You can’t expose data you don’t have access to
Proton Mail’s security model has prepared for a breach by investing in a technology that applies an extra layer of encryption to all messages on our servers.
Our zero-access encryption means we cannot access or read any user’s messages. Hackers cannot steal from us what we do not have access to. So even if Proton Mail ever were to be breached, a successful data exfiltration attack would be far harder to execute.
So why don’t all companies protect their users’ data with end-to-end or zero-access encryption? For one, strong encryption is difficult to do. The technology that underpins Proton Mail required years of research and work and was developed by scientists from CERN under the scrutiny of the open source community and independent security audits.
Then, there is also the issue of the business model a company uses. Corporations like Google make money by exploiting user data to sell ads. This is incompatible with technologies that prevent them from accessing user data, even if they are more secure.
This is not the first major security breach, nor will it be the last. And there is no reason to single out Microsoft. In fact, such an incident would have been exponentially worse if it had happened to Google or Facebook due to the significantly larger amounts of sensitive personal information stored by those companies. Protecting against risks like this is one of the reasons that millions of individuals and small and medium-sized businesses have switched to Proton Mail.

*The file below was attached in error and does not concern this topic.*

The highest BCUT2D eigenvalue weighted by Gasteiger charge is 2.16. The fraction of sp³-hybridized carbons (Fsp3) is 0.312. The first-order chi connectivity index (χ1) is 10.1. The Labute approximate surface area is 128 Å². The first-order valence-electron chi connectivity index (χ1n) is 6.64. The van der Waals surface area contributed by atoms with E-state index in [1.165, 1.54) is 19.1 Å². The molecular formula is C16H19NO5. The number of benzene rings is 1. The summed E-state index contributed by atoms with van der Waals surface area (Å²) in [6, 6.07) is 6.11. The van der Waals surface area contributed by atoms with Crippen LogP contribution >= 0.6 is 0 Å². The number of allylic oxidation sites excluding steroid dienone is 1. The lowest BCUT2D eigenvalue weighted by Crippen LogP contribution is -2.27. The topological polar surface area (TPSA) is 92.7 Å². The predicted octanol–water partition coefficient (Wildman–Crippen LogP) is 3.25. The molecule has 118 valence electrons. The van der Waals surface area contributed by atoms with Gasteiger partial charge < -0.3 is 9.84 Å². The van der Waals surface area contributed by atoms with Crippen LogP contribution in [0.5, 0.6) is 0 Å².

Encrypt all the data you can
Proton relies on user subscriptions for revenue, not leveraging our users’ data or selling access to advertisers. This makes us relatively unique among tech companies in that we do not need to access or abuse our users’ data for our business model to work. It’s not just better for privacy, it is better for security. We believe that this approach leads to a better internet that serves the interest of all people.
Our vision is to make privacy the default on the internet and beyond Proton Mail with strong encryption. We’re also extending this approach to new services as well, applying similar protection to your schedule and files with the recently released beta versions of Proton Calendar and Proton Drive.
Sign up now and take a step toward an internet that puts protecting your data first.